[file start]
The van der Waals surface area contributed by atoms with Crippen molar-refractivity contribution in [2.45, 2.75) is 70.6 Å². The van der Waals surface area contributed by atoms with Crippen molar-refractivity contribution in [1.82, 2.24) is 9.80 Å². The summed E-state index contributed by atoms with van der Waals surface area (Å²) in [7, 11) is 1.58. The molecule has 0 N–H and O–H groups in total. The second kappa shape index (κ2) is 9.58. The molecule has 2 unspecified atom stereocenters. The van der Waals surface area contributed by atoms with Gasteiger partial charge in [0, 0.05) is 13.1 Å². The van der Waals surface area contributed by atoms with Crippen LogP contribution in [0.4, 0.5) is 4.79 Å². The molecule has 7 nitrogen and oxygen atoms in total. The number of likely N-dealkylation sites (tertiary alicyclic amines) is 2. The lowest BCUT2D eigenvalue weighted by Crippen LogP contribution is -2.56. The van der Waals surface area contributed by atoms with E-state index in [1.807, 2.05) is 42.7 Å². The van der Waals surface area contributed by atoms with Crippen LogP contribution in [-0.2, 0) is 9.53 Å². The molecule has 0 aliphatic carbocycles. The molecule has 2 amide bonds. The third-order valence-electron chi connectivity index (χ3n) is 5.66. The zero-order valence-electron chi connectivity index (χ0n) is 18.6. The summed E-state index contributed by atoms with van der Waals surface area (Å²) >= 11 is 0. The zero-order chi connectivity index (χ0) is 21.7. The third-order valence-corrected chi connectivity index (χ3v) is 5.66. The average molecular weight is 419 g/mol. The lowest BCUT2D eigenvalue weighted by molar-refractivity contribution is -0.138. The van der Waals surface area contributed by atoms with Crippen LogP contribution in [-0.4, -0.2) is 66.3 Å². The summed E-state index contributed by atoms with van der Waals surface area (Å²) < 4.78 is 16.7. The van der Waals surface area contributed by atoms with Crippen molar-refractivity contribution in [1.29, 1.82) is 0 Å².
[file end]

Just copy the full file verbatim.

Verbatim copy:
The van der Waals surface area contributed by atoms with Crippen molar-refractivity contribution in [2.45, 2.75) is 70.6 Å². The van der Waals surface area contributed by atoms with Crippen molar-refractivity contribution in [1.82, 2.24) is 9.80 Å². The summed E-state index contributed by atoms with van der Waals surface area (Å²) in [7, 11) is 1.58. The molecule has 0 N–H and O–H groups in total. The second kappa shape index (κ2) is 9.58. The molecule has 2 unspecified atom stereocenters. The van der Waals surface area contributed by atoms with Gasteiger partial charge in [0, 0.05) is 13.1 Å². The van der Waals surface area contributed by atoms with Crippen LogP contribution in [0.4, 0.5) is 4.79 Å². The molecule has 7 nitrogen and oxygen atoms in total. The number of likely N-dealkylation sites (tertiary alicyclic amines) is 2. The lowest BCUT2D eigenvalue weighted by Crippen LogP contribution is -2.56. The van der Waals surface area contributed by atoms with E-state index in [1.807, 2.05) is 42.7 Å². The van der Waals surface area contributed by atoms with Crippen LogP contribution in [-0.2, 0) is 9.53 Å². The molecule has 0 aliphatic carbocycles. The molecule has 2 amide bonds. The third-order valence-electron chi connectivity index (χ3n) is 5.66. The zero-order valence-electron chi connectivity index (χ0n) is 18.6. The summed E-state index contributed by atoms with van der Waals surface area (Å²) >= 11 is 0. The zero-order chi connectivity index (χ0) is 21.7. The third-order valence-corrected chi connectivity index (χ3v) is 5.66. The average molecular weight is 419 g/mol. The lowest BCUT2D eigenvalue weighted by molar-refractivity contribution is -0.138. The van der Waals surface area contributed by atoms with Crippen LogP contribution in [-0.4, -0.2) is 66.3 Å². The summed E-state index contributed by atoms with van der Waals surface area (Å²) < 4.78 is 16.7. The van der Waals surface area contributed by atoms with Crippen molar-refractivity contribution in [1.29, 1.82) is 0 Å².